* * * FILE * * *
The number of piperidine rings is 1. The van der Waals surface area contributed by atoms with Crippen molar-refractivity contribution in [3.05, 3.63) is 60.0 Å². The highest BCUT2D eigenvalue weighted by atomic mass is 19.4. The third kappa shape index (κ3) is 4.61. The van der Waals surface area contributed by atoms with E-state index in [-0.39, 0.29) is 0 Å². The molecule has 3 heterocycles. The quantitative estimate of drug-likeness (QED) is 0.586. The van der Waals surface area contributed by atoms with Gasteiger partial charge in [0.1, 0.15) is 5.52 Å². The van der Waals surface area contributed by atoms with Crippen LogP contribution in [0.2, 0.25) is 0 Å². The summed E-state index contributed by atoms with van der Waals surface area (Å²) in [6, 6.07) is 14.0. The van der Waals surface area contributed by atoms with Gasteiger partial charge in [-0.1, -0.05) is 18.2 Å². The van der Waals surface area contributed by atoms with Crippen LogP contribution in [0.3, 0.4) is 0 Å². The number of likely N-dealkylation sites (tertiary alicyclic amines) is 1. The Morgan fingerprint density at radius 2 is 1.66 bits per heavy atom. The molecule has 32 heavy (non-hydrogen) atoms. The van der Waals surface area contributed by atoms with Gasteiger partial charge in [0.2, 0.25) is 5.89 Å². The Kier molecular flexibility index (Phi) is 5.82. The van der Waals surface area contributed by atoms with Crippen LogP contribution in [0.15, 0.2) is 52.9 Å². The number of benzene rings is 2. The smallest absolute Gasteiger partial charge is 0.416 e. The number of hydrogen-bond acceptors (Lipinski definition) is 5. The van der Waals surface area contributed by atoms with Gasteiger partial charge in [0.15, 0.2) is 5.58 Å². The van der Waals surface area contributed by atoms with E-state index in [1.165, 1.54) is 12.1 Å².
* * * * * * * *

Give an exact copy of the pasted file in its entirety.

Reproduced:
The number of piperidine rings is 1. The van der Waals surface area contributed by atoms with Crippen molar-refractivity contribution in [3.05, 3.63) is 60.0 Å². The highest BCUT2D eigenvalue weighted by atomic mass is 19.4. The third kappa shape index (κ3) is 4.61. The van der Waals surface area contributed by atoms with E-state index in [-0.39, 0.29) is 0 Å². The molecule has 3 heterocycles. The quantitative estimate of drug-likeness (QED) is 0.586. The van der Waals surface area contributed by atoms with Gasteiger partial charge in [0.1, 0.15) is 5.52 Å². The van der Waals surface area contributed by atoms with Crippen LogP contribution in [0.2, 0.25) is 0 Å². The summed E-state index contributed by atoms with van der Waals surface area (Å²) in [6, 6.07) is 14.0. The van der Waals surface area contributed by atoms with Gasteiger partial charge in [-0.1, -0.05) is 18.2 Å². The van der Waals surface area contributed by atoms with Crippen LogP contribution in [0.3, 0.4) is 0 Å². The number of likely N-dealkylation sites (tertiary alicyclic amines) is 1. The Morgan fingerprint density at radius 2 is 1.66 bits per heavy atom. The molecule has 32 heavy (non-hydrogen) atoms. The van der Waals surface area contributed by atoms with Gasteiger partial charge in [0.2, 0.25) is 5.89 Å². The Kier molecular flexibility index (Phi) is 5.82. The van der Waals surface area contributed by atoms with Crippen LogP contribution in [0.15, 0.2) is 52.9 Å². The number of benzene rings is 2. The smallest absolute Gasteiger partial charge is 0.416 e. The number of hydrogen-bond acceptors (Lipinski definition) is 5. The van der Waals surface area contributed by atoms with Gasteiger partial charge in [0.15, 0.2) is 5.58 Å². The van der Waals surface area contributed by atoms with E-state index in [1.165, 1.54) is 12.1 Å².